Home Learning Update
Thank you for your continuing support at this challenging time. The Government’s announcements in recent days have made it clear once again the unprecedented nature of the current school closures and the impact it is having on young people and their families. Following on from Dr Janzan’s ParentMail earlier this week, I wanted to update you on some crucial points about helping your child to get the very best from distance learning.
At TMCS our approach to distance learning has evolved into one where every Head of Subject and class teacher are setting activities in ways that are the most suitable for their discipline. This may mean online resources are used widely in some subject areas, whereas others may use more traditional strategies, but all are setting activities using the most appropriate approach to ensure students’ learning is as full as it can be. The introduction of the weekly email from class teachers (or Heads of Subject as appropriate) has been vital for students to understand the place of the week’s work in the wider subject, and perhaps most importantly to show that their teachers are continuing to support their learning as fully as possible.
In light of this, our school will not be adopting virtual lessons. Teaching at TMCS before the closure embraced high expectations for all students through whatever strategies were the most effective, and we are continuing to do this through distance learning. Virtual lessons have suffered with technological problems since their introduction, increased by the fact that overall students are completely unfamiliar with such teaching. Such strategies also present scheduling problems for both sides. For example teachers are required to lead lessons from home at a specific time when many face their own responsibilities such as childcare, and many students struggle to access ICT as freely as such a schedule would demand. When students can access virtual lessons, some have quickly found ways to opt out (being online for a session does not mean engagement with learning) and a small minority are reported as disrupting the session for others. As a result of all of this, a number of schools are now moving away from these methods. The most effective teaching strategies, such as students acting on teacher feedback on their studies to make progress, are not enhanced by virtual lessons. TMCS’ approach by contrast can deliver great teaching using the full range of resources at our disposal, including online resources when they are the most appropriate and effective.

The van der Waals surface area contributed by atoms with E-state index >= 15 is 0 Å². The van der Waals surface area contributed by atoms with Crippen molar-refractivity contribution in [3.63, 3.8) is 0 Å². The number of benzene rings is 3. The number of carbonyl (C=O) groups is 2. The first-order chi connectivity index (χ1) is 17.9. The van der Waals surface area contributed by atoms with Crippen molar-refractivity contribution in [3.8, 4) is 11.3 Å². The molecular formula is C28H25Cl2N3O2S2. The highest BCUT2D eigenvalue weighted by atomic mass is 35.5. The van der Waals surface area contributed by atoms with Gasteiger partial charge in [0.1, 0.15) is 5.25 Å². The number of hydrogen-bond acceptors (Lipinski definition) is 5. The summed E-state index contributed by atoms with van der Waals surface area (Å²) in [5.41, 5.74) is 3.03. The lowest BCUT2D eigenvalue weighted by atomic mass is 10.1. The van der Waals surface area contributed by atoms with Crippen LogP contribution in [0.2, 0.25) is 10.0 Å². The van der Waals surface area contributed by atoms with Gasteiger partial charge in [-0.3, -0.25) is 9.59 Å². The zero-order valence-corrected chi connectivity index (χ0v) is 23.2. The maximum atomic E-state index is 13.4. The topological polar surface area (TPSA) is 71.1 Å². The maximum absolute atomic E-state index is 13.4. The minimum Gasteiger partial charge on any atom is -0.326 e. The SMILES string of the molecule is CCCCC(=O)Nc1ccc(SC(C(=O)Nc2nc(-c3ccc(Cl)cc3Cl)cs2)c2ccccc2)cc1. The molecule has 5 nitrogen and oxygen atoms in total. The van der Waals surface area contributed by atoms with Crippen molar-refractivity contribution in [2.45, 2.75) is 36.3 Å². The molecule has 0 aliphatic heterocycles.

Unfortunately TMCS’ approach is not as visible a response to school closures when compared a virtual classroom environment. Also parents and carers will only see the overview of all activities set on SIMS Homework, rather than the more personalised and detailed interactions via email between class teachers and their class. I can assure you that every one of my colleagues has risen admirably to the challenge of completely adapting their teaching to support students fully while they’re studying at home. All teachers are selecting the very best strategies and resources to support their students, and for all of us this has meant trying new methods and sharing emerging best practice quickly. For some teachers this has meant teaching through Microsoft Teams, PowerPoint voiceovers and videos but there is no less professionalism or impact on students if more traditional approaches are adopted.
To continue ensuring your child is getting the most out of distance learning at this time:
Ensure they are checking their school email inbox every day. Class teachers and Heads of Subject aim to email the week’s work on the day students will usually have that lesson. These emails are invaluable for explaining the context of the work and for keeping the Teacher:Student working relationship strong ready for when schools reopen. Students should read this email carefully as it contains vital information for completing the work set.
Create a schedule for your child’s learning time. SIMS Homework will outline all of the activities set and their due date, and this will help to plan work for the week. Relevant resources can then be found in Filr. I would suggest your child follows their normal school timetable if they are finding this tricky, thereby completing work on the day(s) they would have that subject. All of this will help to ensure appropriate leisure and rest time to support your child’s wellbeing.
If whatever reason your child feels they are “behind” or that their workload is too high with previously set work they’ve not completed then please inform the class teacher(s), Form Tutor or Progress Lead. Activities set will often build on prior learning, so students can stop engaging if they feel overwhelmed. This will not be helpful when schools do reopen, and we are all here to support your child to ensure they are continuing to make progress despite the challenges of the current situation.
Hopefully this helps to explain TMCS’ approach to distance learning. As always if any further advice or support is needed please just let me or the relevant member of staff know.
Mr B. Wilcox
Assistant Head of School